USA v. Donald Cox, Jr., No. 15-10842 (5th Cir. 2016)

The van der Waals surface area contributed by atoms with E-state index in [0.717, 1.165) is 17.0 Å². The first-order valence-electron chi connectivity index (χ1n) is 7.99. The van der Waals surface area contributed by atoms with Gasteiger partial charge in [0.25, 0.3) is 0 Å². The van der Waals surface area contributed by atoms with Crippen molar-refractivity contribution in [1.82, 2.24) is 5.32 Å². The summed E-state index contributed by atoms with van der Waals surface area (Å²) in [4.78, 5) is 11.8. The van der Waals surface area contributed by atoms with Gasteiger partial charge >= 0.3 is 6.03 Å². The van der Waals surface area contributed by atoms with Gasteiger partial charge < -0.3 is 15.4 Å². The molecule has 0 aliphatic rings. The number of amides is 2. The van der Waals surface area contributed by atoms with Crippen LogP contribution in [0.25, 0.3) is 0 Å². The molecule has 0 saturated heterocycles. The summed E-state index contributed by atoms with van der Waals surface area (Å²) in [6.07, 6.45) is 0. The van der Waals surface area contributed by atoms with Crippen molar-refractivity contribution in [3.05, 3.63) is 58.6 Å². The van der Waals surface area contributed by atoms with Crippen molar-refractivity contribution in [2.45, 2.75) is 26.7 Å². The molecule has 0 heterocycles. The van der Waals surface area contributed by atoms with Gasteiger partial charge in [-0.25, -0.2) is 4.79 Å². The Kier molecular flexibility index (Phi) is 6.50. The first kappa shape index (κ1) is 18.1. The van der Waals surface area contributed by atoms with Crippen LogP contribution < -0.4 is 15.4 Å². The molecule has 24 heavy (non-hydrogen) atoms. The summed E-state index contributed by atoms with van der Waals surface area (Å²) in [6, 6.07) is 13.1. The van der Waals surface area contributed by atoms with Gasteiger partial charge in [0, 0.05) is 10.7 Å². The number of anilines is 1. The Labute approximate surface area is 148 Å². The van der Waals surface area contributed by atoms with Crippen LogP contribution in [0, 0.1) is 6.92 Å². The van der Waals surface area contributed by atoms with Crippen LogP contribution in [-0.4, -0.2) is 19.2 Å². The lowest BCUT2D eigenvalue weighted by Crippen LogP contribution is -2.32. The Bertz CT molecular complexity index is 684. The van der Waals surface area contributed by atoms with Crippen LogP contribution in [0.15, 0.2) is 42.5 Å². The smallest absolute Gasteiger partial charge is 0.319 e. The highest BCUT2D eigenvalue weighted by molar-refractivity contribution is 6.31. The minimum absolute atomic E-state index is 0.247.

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Case: 15-10842 Document: 00513541729 Page: 1 Date Filed: 06/09/2016 IN THE UNITED STATES COURT OF APPEALS FOR THE FIFTH CIRCUIT No. 15-10842 Summary Calendar United States Court of Appeals Fifth Circuit FILED June 9, 2016 Lyle W. Cayce Clerk UNITED STATES OF AMERICA, Plaintiff - Appellee v. DONALD RAY COX, JR., Defendant - Appellant Appeal from the United States District Court for the Northern District of Texas USDC No. 4:15-CR-50-1 Before BARKSDALE, DENNIS, and SOUTHWICK, Circuit Judges. PER CURIAM: * In 2015, Donald Ray Cox, Jr. pleaded guilty to possession, with intent to distribute, methamphetamine, in violation of 21 U.S.C. § 841(a)(1) and (b)(1)(C). The presentence investigation report (PSR) originally recommended, inter alia, Cox was accountable for 5.15 kilograms of methamphetamine, resulting in a base-offense level of 34. Following several enhancements and reductions, not challenged on appeal, Cox’s total-offense level was 33, with a Pursuant to 5th Cir. R. 47.5, the court has determined that this opinion should not be published and is not precedent except under the limited circumstances set forth in 5th Cir. R. 47.5.4. * Case: 15-10842 Document: 00513541729 Page: 2 Date Filed: 06/09/2016 No. 15-10842 criminal history category of I, which resulted in an advisory-SentencingGuidelines range of 135 to 168 months’ imprisonment. Multiple addenda were issued for the PSR. Relevant here, the second stated recent tests reflected the average purity of the methamphetamine from Cox’s supplier was 96.58 percent. As a result, the PSR recommended Cox be held accountable for 4.97 kilograms of methamphetamine actual, which resulted in an increased base-offense level of 38. Cox’s revised total-offense level was 37, resulting in an advisory sentencing range of 210 to 240 months’ imprisonment. Cox objected to the second addendum, asserting, inter alia, the laboratory tests upon which it relied were insufficient to prove the methamphetamine’s purity. In rejecting those contentions, a third addendum maintained Cox presented no evidence in support of his challenge. At sentencing, the court overruled Cox’s objections; adopted the PSR’s factual findings, including those in the second addendum; granted a two-level safety-valve reduction, resulting in a sentencing range of 168 to 210 months’ imprisonment; and sentenced Cox to 190 months’ imprisonment. In challenging that sentence, Cox asserts the court erred in adopting the PSR’s factual findings regarding the methamphetamine’s purity. Although post-Booker, the Sentencing Guidelines are advisory only, and a properly preserved objection to an ultimate sentence is reviewed for reasonableness under an abuse-of-discretion standard, the district court must still properly calculate the advisory Guidelines-sentencing range for use in deciding on the sentence to impose. Gall v. United States, 552 U.S. 38, 51 (2007). In that respect, for issues preserved in district court, its application of the Guidelines is reviewed de novo; its factual findings, only for clear error. E.g., United States v. Cisneros-Gutierrez, 517 F.3d 751, 764 (5th Cir. 2008). 2 Case: 15-10842 Document: 00513541729 Page: 3 Date Filed: 06/09/2016 No. 15-10842 “Factual findings are not clearly erroneous if they are plausible in light of the record read as a whole.” United States v. Ayala, 47 F.3d 688, 690 (5th Cir. 1995). And, a PSR “generally bears sufficient indicia of reliability to be considered as evidence by the trial judge in making the factual determinations required by the sentencing guidelines”. United States v. Alford, 142 F.3d 825, 831–32 (5th Cir. 1998) (internal quotation marks omitted). Therefore, Cox “bears the burden of presenting rebuttal evidence to demonstrate that the information in the PSR is inaccurate or materially untrue”. United States v. Scher, 601 F.3d 408, 413 (5th Cir. 2010). In the absence of such evidence, the court may rely upon the PSR and adopt its factual findings. E.g., Ayala, 47 F.3d at 690. Cox asserts the court clearly erred by adopting the PSR’s use of purity levels associated with methamphetamine seized in 2013 and 2014 from Cox’s supplier to extrapolate the purity of the methamphetamine Cox possessed between 2008 and 2010. Although Cox called witnesses at sentencing who testified there were no purity tests performed on the methamphetamine he possessed, he failed to present any evidence to rebut the finding the drugs seized from him were not significantly less pure than those seized in 2013 and 2014. Moreover, the court was entitled to “extrapolate the [drug] quantity from any information that has sufficient indicia of reliability to support its probable accuracy”. United States v. Valdez, 453 F.3d 252, 267 (5th Cir. 2006) (internal quotation marks omitted). Accordingly, Cox has not established the court’s drug-quantity determination was clear error. E.g., United States v. Sullivan, 584 F. App’x 203, 203–04 (5th Cir. 2014). AFFIRMED. 3